VM: And what about organ?
FM: Now for organ, you really do need well-seasoned wood! The builder Gottfried Silbermann travelled around Saxony offering "new pews for old" (like some Brothers Grimm character), wisely ensuring a supply of timber already, in the early 18th century, seasoned for some hundreds of years. No wonder his instruments, old as they are, have a wonderful feeling of 'rock-hardness', almost as if carved in stone rather than wood. I have an interesting article telling how the instrument builders of old would select new timber. The finest spruce grows at the highest altitudes. During the summer months the trees were felled, and from offcuts and so on slide runs, with supported sides, were built all the way down the mountain. Then in wintertime, when the slides became frozen, the trunks were pushed on to the top of the slide, from where they careered all down the mountainside. At various points lower down, and carefully choosing points at which the logs would slam into the sides at a bend, the makers would listen to the noise made by each tree as it hurtled down. By the sound of a particular one, they would spot 'a ringer' (as they called it), and the trunk was duly marked with the makers signature for later collection. When one hears stories like these, one realizes how many light years our ancestors were ahead of us - at least in some things! However, this has nothing to do with organ, which needs no softwood 'soundboard' resonator. The organ is the "King of Instruments"! Absolutely, and these Thuringian instruments have shown me I had absolutely no idea what such a thing was. In fact, back in Sky days, I got to play quite a few of the best concert hall instruments, that I'd read about and so forth, for the opening of "Toccata". Sky of course was loud - extremely so - and to have any chance at all we had to put mics in the organ anyway. But no high frequency, no clarity, no incisiveness, no bite! The high frequencies of the Schloeben instrument seem to go on for ever - even more so when you hear the real thing (which I've described - not at all fancifully - as sounding more electric than acoustic). Another thing: I always thought reverberation was a big part of an organ's effect, in other words that an instrument in a dry acoustic was severely hampered - not so with these instruments. The sound is so full that (for example, at Waltershausen, a big 'Bach' instrument by Trost in an echo-less round church) one *only notices the absolute dryness when the sound stops*, and quietly accounts it a very small loss, when the huge gain in musical clarity is so welcome.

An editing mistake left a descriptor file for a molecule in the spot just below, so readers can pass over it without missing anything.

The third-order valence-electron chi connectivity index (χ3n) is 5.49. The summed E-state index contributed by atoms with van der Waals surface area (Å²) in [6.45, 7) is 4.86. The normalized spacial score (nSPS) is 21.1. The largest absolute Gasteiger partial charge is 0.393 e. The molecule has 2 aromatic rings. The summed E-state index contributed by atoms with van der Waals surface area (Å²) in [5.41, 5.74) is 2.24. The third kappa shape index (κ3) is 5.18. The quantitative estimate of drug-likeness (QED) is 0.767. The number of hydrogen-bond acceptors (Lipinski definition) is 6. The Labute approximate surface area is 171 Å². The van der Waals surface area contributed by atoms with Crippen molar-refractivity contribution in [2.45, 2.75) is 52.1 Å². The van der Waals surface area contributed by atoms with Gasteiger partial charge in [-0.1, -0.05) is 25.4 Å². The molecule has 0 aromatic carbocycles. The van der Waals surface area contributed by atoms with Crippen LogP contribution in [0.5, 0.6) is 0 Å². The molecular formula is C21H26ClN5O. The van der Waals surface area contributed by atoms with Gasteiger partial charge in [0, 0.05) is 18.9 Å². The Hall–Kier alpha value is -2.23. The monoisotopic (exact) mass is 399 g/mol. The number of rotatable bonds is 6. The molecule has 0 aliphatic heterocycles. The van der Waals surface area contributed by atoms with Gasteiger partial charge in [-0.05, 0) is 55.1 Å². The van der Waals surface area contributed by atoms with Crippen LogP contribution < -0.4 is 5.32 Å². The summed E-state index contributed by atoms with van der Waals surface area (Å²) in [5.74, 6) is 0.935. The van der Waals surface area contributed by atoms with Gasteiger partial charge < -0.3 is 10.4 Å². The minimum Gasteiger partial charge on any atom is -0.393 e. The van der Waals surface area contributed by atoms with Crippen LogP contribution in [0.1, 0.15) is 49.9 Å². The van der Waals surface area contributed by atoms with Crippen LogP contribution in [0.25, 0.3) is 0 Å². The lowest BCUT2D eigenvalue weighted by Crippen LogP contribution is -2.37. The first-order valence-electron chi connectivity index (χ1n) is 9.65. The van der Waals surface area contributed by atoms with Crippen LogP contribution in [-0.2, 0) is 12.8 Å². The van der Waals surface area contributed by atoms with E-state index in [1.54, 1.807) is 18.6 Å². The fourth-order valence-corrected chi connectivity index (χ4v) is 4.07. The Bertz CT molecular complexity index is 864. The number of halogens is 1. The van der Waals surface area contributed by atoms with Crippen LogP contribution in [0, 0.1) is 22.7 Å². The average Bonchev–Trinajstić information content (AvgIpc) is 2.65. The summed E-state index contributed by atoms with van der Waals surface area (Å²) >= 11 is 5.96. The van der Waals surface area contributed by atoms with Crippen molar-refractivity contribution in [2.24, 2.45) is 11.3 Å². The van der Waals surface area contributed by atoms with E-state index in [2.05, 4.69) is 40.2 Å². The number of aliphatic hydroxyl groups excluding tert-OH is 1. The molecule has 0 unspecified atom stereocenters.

VM: Apart from playing all sorts of keyboards you also play various guitars, one of which is a plexiglass guitar. Sounds unusual. Can you please explain to me what is a twist of this instrument? Does it demand any special technique from a player?
FM: No, it was simply an attempt by designer Dan Armstrong to produce a solid-body electric with greater rigidity and mass than an equivalent wooden one (it is extraordinarily heavy), in order to prolong string vibration. I believe Spirit were the first band to use one, and Darryl and Nick (see next answer) were both great fans of Spirit, as we all became - or at least to some extent.
VM: Please share your memories about your first band, Sisyphus.
FM: Sisyphus was really an embryo Curved Air (if you'll forgive me putting the egg before the chicken), minus Sonja and plus one Nick Simon, a very talented classical pianist - fine by me, as I only wanted to play with my new toy (although I hadn't yet graduated from the real thing to the plastic one yet). He and Darryl were working together on the idea of forming a classic-rock band, and were really looking for guitar/bass/drums (which as you'll know from the Jam CD is very much what Rob, Florian and I were up to). Several Curved Air numbers (Young Mother/Why Must I?, Stretch, Screw - possibly others) date back to that time.
VM: How did it happen that several months later you and your Sisyphus bandmates came to the decision to re-name the band and become Curved Air?
FM: There was an, ahem, falling-out, principally between Darryl and Nick, who left by common agreement to go his own way. This would I think have been mid-1969, around the time that my interest in Terry Riley's music (you probably know I was fortunate enough to take part in the first London performance of In C, directed by Cornelius Cardew) and the idea of, say, the middle section of Propositions came together, along with the idea of possibly deriving the name Curved Air from Terry's Rainbow album. At the end of that year, we were hired as 'pit band' for an avant-garde theatre piece (with music by Galt McD. of Hair fame), and necessity forced us to a choice, which was accorded the eventual winner as it were by default. A certain Mark Hanau (who became our first manager, before succumbing to a kind of 'overload-scenario' in an NY hotel room), much taken with the band, persuaded us to try working with Sonja, who of course had been in the original Hair cast. The rest, as they say, is argument - no no, history of course I meant to say!